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Core Stability: The Centerpiece of Any Training Program

Bliss, Lisa S. MD*; Teeple, Peter MSPT, OCS

Current Sports Medicine Reports: June 2005 - Volume 4 - Issue 3 - p 179–183
doi: 10.1097/01.CSMR.0000306203.26444.4e

Core strengthening and stability exercises have become key components of training programs for athletes of all levels. The core muscles act as a bridge between upper and lower limbs, and force is transferred from the core, often called the powerhouse, to the limbs. Stability initially requires maintenance of a neutral spine but must progress beyond the neutral zone in a controlled manner. Some studies have demonstrated a relationship between core stability and increased incidence of injury. A training program should start with exercises that isolate specific core muscles but must progress to include complex movements and incorporate other training principles.

Address*Northwest Sports & Spine, 105 West 8th Avenue, Spokane, WA 99223, USA. E-mail:

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Earlier sports training programs have focused on strengthening the extremities. Gyms traditionally were filled with athletes trying to maximize the weight of their bench presses and leg extensions. Recently, training programs that incorporate core strengthening and stability exercises have become popular because the core is the anatomic and functional centerpiece and the powerhouse of the body. All motions are generated from the core and are translated to the extremities [1•]. The importance of an efficient and stable core is promoted by most physical therapists, athletic trainers, and coaches despite the paucity of studies supporting its efficacy. Core stability is presently a theoretic concept that is becoming more popular as experience authenticates its benefits. It is a sensible theory that coaches and trainers have seized and are now incorporating into athletic training programs. A simple analogy gives credence to the concept: a car, for example, with the finest of tires, smooth transmission, and streamlined body still functions only as well as its engine, the powerhouse. Similarly, an athlete without a strong and stable core generates submaximal power and falls short of his or her athletic capabilities. He or she may also be at increased risk of injury [2]. In essence, the athlete is only as strong as his or her weakest link. Because the core is the athlete's powerhouse and links the trunk to the extremities, core stability should be the centerpiece of any athletic training program.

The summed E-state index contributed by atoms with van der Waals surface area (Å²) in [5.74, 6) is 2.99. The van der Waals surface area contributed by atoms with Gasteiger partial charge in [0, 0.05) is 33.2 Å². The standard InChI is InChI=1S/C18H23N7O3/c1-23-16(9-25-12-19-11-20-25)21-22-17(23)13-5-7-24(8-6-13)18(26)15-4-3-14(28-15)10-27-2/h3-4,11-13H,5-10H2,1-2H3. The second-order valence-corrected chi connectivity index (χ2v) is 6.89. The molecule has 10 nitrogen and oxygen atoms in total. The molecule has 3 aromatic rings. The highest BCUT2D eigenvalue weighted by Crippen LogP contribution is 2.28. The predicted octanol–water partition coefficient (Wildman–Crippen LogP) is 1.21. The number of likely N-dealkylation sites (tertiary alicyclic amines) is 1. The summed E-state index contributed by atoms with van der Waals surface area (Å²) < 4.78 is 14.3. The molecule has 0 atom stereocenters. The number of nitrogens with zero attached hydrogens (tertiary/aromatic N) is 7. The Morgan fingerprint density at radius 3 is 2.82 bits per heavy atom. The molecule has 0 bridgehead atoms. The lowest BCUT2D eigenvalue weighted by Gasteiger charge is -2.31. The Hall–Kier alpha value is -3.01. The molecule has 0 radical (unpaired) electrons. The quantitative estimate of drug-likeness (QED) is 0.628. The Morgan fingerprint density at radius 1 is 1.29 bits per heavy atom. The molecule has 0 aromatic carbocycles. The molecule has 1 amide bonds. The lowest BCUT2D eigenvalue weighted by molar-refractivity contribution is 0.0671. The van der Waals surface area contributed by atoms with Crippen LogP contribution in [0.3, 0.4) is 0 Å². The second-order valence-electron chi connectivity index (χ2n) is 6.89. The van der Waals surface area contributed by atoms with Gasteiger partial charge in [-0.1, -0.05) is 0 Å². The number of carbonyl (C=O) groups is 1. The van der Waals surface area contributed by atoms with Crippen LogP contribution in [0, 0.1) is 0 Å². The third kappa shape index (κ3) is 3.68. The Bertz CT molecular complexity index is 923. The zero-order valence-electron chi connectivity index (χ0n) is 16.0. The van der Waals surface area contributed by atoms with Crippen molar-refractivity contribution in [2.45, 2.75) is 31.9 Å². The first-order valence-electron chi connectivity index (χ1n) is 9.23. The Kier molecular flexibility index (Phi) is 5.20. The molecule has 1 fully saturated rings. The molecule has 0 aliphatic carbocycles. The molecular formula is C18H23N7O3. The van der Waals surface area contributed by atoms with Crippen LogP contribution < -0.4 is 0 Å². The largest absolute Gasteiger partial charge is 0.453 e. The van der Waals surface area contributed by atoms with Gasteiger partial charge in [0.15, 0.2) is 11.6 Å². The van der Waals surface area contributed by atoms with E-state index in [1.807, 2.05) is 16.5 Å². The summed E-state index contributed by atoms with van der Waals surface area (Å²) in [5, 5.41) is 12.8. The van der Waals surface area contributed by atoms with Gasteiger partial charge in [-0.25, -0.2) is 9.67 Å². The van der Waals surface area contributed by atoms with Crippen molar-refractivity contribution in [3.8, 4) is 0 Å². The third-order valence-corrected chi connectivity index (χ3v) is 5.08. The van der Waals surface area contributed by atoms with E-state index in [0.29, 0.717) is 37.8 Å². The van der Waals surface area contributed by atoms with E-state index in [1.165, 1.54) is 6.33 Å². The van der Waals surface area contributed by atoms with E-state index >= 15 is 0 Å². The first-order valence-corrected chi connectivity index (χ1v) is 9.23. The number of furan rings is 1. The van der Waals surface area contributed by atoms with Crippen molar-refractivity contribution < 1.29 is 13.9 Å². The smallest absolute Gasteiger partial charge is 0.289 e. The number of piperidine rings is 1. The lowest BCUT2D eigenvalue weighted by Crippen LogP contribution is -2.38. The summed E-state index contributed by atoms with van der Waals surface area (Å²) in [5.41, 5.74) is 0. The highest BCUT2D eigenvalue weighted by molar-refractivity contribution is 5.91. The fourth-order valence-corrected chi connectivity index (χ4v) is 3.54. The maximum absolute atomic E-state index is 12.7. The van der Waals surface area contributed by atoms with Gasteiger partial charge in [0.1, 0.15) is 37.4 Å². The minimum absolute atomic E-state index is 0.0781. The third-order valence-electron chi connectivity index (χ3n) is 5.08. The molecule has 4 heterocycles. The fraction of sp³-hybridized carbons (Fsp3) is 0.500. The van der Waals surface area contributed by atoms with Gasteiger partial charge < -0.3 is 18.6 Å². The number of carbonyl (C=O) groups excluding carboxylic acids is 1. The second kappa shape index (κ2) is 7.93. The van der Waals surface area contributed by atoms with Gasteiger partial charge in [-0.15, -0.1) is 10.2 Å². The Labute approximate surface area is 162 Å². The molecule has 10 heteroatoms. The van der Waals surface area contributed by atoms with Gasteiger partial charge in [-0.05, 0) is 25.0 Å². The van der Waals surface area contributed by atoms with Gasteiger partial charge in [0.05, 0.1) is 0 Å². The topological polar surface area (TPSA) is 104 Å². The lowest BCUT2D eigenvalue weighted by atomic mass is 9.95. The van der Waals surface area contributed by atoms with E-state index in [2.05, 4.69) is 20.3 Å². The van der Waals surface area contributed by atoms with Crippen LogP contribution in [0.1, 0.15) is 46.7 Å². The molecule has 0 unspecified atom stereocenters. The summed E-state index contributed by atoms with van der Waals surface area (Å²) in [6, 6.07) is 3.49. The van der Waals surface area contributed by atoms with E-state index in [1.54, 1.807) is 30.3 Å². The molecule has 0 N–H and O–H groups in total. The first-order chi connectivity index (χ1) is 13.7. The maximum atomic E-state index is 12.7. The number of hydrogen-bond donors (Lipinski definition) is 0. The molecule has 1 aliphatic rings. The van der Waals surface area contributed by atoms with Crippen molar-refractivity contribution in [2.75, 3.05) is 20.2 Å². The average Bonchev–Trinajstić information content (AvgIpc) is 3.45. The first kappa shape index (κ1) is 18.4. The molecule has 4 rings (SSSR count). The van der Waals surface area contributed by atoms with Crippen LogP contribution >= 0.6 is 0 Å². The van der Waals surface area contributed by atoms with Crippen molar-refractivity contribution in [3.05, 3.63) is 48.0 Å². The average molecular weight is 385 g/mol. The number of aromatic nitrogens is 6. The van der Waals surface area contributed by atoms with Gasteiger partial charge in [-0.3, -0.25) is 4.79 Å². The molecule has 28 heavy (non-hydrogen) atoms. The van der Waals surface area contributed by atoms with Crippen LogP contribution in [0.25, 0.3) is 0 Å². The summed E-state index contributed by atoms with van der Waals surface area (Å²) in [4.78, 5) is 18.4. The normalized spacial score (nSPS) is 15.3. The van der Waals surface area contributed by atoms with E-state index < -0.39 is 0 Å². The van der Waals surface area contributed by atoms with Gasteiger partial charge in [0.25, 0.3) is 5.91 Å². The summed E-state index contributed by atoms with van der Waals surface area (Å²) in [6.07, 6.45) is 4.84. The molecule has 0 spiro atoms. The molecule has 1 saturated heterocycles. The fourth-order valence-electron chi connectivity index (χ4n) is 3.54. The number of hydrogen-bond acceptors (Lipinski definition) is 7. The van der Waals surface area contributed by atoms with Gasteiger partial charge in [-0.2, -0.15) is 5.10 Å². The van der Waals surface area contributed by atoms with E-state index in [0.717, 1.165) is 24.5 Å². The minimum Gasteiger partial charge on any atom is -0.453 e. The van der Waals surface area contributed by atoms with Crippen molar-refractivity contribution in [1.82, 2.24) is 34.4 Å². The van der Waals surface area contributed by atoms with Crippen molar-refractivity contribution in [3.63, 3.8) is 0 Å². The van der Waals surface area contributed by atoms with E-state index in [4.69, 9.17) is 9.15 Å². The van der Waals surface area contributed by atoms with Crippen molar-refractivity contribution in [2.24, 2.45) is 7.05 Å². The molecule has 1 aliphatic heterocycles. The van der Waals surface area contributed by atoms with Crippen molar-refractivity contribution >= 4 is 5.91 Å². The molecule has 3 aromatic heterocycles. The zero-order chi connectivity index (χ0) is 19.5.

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Defining the Core

Anatomically, the core is the musculature that surrounds the lumbopelvic region and includes the abdominals anteriorly, the paraspinals and gluteals posteriorly, the pelvic floor musculature inferiorly, the hip abductors and rotators laterally, and diaphragm superiorly. All these muscles have direct or indirect attachments to the extensive thoracolumbar fascia and spinal column, which connect the upper and lower limbs. Consequently, the core musculature and the thoracolumbar fascia are thought to play a role in trunk rotation and load transfer, and therefore, stability of the lumbopelvic region [1•]. Core muscles can be isolated as in doing a crunch which activates the rectus abdominus and obliques. However, a program in which core training focuses solely on crunches misses the mark because, functionally, all the core muscles act in concert with one another through varied and complex movements, especially when the person is participating in a sport. These muscles must act synergistically to stabilize the lumbopelvic region.

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Defining Stability